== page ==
The War on Drugs – Brooklyn Steel – April 8, 2018
Photos courtesy of Mike Benigno | mikebenigno.com
While Adam Granduciel described the show as a sort of one-off warm-up for Coachella, the War on Drugs played their sold-out Sunday show at Brooklyn Steel with a Saturday ferocity and the confidence and skill of a band at the end of a long tour. Granduciel asked if “Everyone’s feeling good?” before launching into an opening set of songs—“Brothers,” “Pain” and “An Ocean in Between the Waves”—that interlaced stoner-poetry lyrics with crackling guitar rock-outs. The recent Grammy winners brought best-rock-album energy to the show, often lit by bright white shafts of light that added an arena-strength visual to the set. For a while it seemed like each tune would top the last, longer jams and more of them.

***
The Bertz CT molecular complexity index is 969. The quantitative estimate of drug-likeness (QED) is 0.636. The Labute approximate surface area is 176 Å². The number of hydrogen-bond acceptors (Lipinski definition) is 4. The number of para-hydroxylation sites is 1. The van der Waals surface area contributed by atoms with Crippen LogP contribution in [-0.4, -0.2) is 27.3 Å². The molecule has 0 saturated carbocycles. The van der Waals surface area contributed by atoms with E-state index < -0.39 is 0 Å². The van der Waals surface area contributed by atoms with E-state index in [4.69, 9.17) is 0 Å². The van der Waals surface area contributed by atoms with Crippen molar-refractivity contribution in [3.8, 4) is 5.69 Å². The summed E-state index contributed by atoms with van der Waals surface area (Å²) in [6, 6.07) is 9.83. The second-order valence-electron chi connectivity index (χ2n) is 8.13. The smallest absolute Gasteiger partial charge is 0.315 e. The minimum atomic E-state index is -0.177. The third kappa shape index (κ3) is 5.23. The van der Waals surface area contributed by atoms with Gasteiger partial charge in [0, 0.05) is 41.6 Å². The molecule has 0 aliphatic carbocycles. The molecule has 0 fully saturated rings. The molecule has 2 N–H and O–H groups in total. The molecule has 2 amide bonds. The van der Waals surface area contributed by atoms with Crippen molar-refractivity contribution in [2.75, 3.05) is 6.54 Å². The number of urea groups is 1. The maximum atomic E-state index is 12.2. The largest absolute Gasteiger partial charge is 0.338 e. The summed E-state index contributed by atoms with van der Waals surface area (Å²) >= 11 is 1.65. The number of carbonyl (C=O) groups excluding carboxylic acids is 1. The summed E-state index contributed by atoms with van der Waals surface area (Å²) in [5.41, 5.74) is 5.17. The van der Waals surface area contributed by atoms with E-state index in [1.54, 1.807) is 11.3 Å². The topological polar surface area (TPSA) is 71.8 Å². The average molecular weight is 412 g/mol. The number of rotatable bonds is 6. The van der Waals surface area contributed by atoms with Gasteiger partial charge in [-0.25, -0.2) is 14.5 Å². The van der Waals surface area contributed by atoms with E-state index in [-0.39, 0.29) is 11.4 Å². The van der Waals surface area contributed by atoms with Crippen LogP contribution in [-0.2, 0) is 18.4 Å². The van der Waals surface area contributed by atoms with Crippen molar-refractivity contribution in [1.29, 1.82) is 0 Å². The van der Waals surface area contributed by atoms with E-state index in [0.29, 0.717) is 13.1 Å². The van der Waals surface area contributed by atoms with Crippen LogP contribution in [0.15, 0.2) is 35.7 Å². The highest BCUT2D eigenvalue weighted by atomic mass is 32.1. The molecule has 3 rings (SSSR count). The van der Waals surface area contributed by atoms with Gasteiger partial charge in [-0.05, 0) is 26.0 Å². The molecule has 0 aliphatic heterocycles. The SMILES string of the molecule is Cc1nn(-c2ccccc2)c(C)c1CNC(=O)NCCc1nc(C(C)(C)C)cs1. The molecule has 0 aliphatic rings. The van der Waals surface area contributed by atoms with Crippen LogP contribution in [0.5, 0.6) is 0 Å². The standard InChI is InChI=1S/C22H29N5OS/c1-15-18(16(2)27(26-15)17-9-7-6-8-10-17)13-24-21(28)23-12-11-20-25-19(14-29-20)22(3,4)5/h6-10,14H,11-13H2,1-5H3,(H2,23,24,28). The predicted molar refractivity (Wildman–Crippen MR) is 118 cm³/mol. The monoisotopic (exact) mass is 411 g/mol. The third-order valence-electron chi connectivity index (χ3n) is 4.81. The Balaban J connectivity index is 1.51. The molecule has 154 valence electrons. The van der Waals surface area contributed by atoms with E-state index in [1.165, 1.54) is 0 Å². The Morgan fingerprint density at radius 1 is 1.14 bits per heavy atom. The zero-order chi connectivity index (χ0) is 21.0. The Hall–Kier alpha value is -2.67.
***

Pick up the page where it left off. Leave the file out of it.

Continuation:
Midway through, Granduciel promised a “big reveal,” a special guest, after a couple of songs that had the crowd buzzing with who-could-it-be? anticipation. Finally, they brought out Craig Finn, who shared vocals, leading the War on Drugs through a cover of Warren Zevon’s “Accidentally Like a Martyr,” which shifted the tone and gave the band a new space to work out figure-eight excursions. After Finn left the stage, the energy shifted in a more exploratory direction with a powerhouse stretch that stitched “Holding On,” the ambient space-out “The Haunting Idle” and “In Reverse” into a single psychedelic medley, the mood enhanced by beams of pastels swirling around the stage. The encore opened with an not-played-too-often cover of Tom Petty’s “Time to Move On,” a perfect fit for the time, place and band as the War on Drugs head out West, probably not needing it, but indeed, fully warmed up for Coachella and whatever else lies ahead. —A. Stein | @Neddyo